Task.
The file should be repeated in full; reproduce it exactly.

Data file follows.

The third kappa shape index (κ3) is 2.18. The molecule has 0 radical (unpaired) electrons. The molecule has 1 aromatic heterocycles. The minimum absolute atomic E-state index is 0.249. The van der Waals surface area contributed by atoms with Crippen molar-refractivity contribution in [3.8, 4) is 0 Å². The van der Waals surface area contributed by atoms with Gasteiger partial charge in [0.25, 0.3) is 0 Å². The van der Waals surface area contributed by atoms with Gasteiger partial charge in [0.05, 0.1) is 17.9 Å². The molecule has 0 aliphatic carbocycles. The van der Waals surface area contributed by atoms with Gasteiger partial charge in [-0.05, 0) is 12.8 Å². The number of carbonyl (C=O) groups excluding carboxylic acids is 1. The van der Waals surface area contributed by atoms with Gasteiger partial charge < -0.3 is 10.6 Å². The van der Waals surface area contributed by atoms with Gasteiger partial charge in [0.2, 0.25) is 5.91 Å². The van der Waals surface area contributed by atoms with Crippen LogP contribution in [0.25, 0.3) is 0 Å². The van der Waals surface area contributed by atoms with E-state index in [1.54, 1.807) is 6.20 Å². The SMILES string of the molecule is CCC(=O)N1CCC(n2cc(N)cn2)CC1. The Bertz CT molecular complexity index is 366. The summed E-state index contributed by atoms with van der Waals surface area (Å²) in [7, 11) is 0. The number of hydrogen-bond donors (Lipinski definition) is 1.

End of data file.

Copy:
The third kappa shape index (κ3) is 2.18. The molecule has 0 radical (unpaired) electrons. The molecule has 1 aromatic heterocycles. The minimum absolute atomic E-state index is 0.249. The van der Waals surface area contributed by atoms with Crippen molar-refractivity contribution in [3.8, 4) is 0 Å². The van der Waals surface area contributed by atoms with Gasteiger partial charge in [0.25, 0.3) is 0 Å². The van der Waals surface area contributed by atoms with Gasteiger partial charge in [0.05, 0.1) is 17.9 Å². The molecule has 0 aliphatic carbocycles. The van der Waals surface area contributed by atoms with Gasteiger partial charge in [-0.05, 0) is 12.8 Å². The number of carbonyl (C=O) groups excluding carboxylic acids is 1. The van der Waals surface area contributed by atoms with Gasteiger partial charge < -0.3 is 10.6 Å². The van der Waals surface area contributed by atoms with Gasteiger partial charge in [0.2, 0.25) is 5.91 Å². The van der Waals surface area contributed by atoms with Crippen LogP contribution in [0.25, 0.3) is 0 Å². The van der Waals surface area contributed by atoms with E-state index in [1.54, 1.807) is 6.20 Å². The SMILES string of the molecule is CCC(=O)N1CCC(n2cc(N)cn2)CC1. The Bertz CT molecular complexity index is 366. The summed E-state index contributed by atoms with van der Waals surface area (Å²) in [7, 11) is 0. The number of hydrogen-bond donors (Lipinski definition) is 1.